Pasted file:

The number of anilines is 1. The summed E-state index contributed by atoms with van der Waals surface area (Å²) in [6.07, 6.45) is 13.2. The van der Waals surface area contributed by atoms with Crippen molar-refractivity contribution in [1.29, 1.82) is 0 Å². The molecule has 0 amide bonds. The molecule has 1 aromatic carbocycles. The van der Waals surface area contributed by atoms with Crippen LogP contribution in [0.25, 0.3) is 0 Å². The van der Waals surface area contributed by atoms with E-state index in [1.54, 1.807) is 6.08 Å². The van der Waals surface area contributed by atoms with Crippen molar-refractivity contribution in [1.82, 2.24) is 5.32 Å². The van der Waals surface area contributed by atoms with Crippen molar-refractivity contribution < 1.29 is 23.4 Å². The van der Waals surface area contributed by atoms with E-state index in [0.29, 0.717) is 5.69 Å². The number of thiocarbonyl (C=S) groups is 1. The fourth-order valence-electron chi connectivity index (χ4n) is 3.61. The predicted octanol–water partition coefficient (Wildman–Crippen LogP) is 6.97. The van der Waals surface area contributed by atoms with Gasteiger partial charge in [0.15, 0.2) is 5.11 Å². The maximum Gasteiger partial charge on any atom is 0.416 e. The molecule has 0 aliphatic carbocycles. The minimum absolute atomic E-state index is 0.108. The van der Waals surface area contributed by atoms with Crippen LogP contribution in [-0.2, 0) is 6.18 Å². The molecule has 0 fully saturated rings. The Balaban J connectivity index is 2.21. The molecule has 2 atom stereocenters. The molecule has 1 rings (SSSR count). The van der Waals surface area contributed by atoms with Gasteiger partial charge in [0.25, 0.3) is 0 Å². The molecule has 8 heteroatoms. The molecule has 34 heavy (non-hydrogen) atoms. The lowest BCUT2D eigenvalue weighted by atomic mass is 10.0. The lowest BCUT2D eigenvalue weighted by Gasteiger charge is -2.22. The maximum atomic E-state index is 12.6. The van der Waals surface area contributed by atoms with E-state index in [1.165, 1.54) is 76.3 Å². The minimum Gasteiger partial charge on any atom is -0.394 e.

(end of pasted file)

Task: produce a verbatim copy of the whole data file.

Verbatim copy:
The number of anilines is 1. The summed E-state index contributed by atoms with van der Waals surface area (Å²) in [6.07, 6.45) is 13.2. The van der Waals surface area contributed by atoms with Crippen molar-refractivity contribution in [1.29, 1.82) is 0 Å². The molecule has 0 amide bonds. The molecule has 1 aromatic carbocycles. The van der Waals surface area contributed by atoms with Crippen LogP contribution in [0.25, 0.3) is 0 Å². The van der Waals surface area contributed by atoms with E-state index in [1.54, 1.807) is 6.08 Å². The van der Waals surface area contributed by atoms with Crippen molar-refractivity contribution in [1.82, 2.24) is 5.32 Å². The van der Waals surface area contributed by atoms with Crippen molar-refractivity contribution < 1.29 is 23.4 Å². The van der Waals surface area contributed by atoms with E-state index in [0.29, 0.717) is 5.69 Å². The number of thiocarbonyl (C=S) groups is 1. The fourth-order valence-electron chi connectivity index (χ4n) is 3.61. The predicted octanol–water partition coefficient (Wildman–Crippen LogP) is 6.97. The van der Waals surface area contributed by atoms with Gasteiger partial charge in [0.15, 0.2) is 5.11 Å². The maximum Gasteiger partial charge on any atom is 0.416 e. The molecule has 0 aliphatic carbocycles. The minimum absolute atomic E-state index is 0.108. The van der Waals surface area contributed by atoms with Crippen LogP contribution in [-0.2, 0) is 6.18 Å². The molecule has 0 fully saturated rings. The Balaban J connectivity index is 2.21. The molecule has 2 atom stereocenters. The molecule has 1 rings (SSSR count). The van der Waals surface area contributed by atoms with Gasteiger partial charge in [0.25, 0.3) is 0 Å². The molecule has 8 heteroatoms. The molecule has 34 heavy (non-hydrogen) atoms. The lowest BCUT2D eigenvalue weighted by atomic mass is 10.0. The lowest BCUT2D eigenvalue weighted by Gasteiger charge is -2.22. The maximum atomic E-state index is 12.6. The van der Waals surface area contributed by atoms with E-state index in [1.165, 1.54) is 76.3 Å². The minimum Gasteiger partial charge on any atom is -0.394 e.